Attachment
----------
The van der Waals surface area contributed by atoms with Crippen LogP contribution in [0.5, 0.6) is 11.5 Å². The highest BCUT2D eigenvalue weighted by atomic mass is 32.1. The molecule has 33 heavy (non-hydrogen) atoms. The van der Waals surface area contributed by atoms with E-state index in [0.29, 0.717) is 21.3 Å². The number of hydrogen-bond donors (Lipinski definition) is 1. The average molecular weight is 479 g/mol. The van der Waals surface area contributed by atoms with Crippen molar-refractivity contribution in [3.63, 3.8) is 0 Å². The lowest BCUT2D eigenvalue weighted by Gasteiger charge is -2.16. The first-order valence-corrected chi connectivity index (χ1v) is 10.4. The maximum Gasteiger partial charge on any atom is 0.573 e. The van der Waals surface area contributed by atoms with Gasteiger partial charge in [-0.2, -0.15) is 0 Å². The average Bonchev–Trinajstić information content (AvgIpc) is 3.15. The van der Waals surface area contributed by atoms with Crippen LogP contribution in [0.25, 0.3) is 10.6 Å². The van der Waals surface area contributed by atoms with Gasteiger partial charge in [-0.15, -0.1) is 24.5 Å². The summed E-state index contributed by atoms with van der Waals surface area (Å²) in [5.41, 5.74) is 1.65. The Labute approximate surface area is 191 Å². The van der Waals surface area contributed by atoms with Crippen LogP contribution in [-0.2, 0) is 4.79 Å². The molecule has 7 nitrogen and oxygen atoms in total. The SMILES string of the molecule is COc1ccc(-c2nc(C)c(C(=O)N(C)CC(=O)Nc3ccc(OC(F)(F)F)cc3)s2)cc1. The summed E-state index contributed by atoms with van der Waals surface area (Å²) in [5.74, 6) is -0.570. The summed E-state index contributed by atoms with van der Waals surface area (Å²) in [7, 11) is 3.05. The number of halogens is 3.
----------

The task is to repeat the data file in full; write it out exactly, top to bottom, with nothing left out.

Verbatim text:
The van der Waals surface area contributed by atoms with Crippen LogP contribution in [0.5, 0.6) is 11.5 Å². The highest BCUT2D eigenvalue weighted by atomic mass is 32.1. The molecule has 33 heavy (non-hydrogen) atoms. The van der Waals surface area contributed by atoms with E-state index in [0.29, 0.717) is 21.3 Å². The number of hydrogen-bond donors (Lipinski definition) is 1. The average molecular weight is 479 g/mol. The van der Waals surface area contributed by atoms with Crippen molar-refractivity contribution in [3.63, 3.8) is 0 Å². The lowest BCUT2D eigenvalue weighted by Gasteiger charge is -2.16. The first-order valence-corrected chi connectivity index (χ1v) is 10.4. The maximum Gasteiger partial charge on any atom is 0.573 e. The van der Waals surface area contributed by atoms with Gasteiger partial charge in [-0.2, -0.15) is 0 Å². The average Bonchev–Trinajstić information content (AvgIpc) is 3.15. The van der Waals surface area contributed by atoms with Crippen LogP contribution in [0.25, 0.3) is 10.6 Å². The van der Waals surface area contributed by atoms with Gasteiger partial charge in [-0.15, -0.1) is 24.5 Å². The summed E-state index contributed by atoms with van der Waals surface area (Å²) in [5.41, 5.74) is 1.65. The Labute approximate surface area is 191 Å². The van der Waals surface area contributed by atoms with Crippen LogP contribution in [-0.2, 0) is 4.79 Å². The molecule has 7 nitrogen and oxygen atoms in total. The SMILES string of the molecule is COc1ccc(-c2nc(C)c(C(=O)N(C)CC(=O)Nc3ccc(OC(F)(F)F)cc3)s2)cc1. The summed E-state index contributed by atoms with van der Waals surface area (Å²) in [5.74, 6) is -0.570. The summed E-state index contributed by atoms with van der Waals surface area (Å²) in [7, 11) is 3.05. The number of halogens is 3.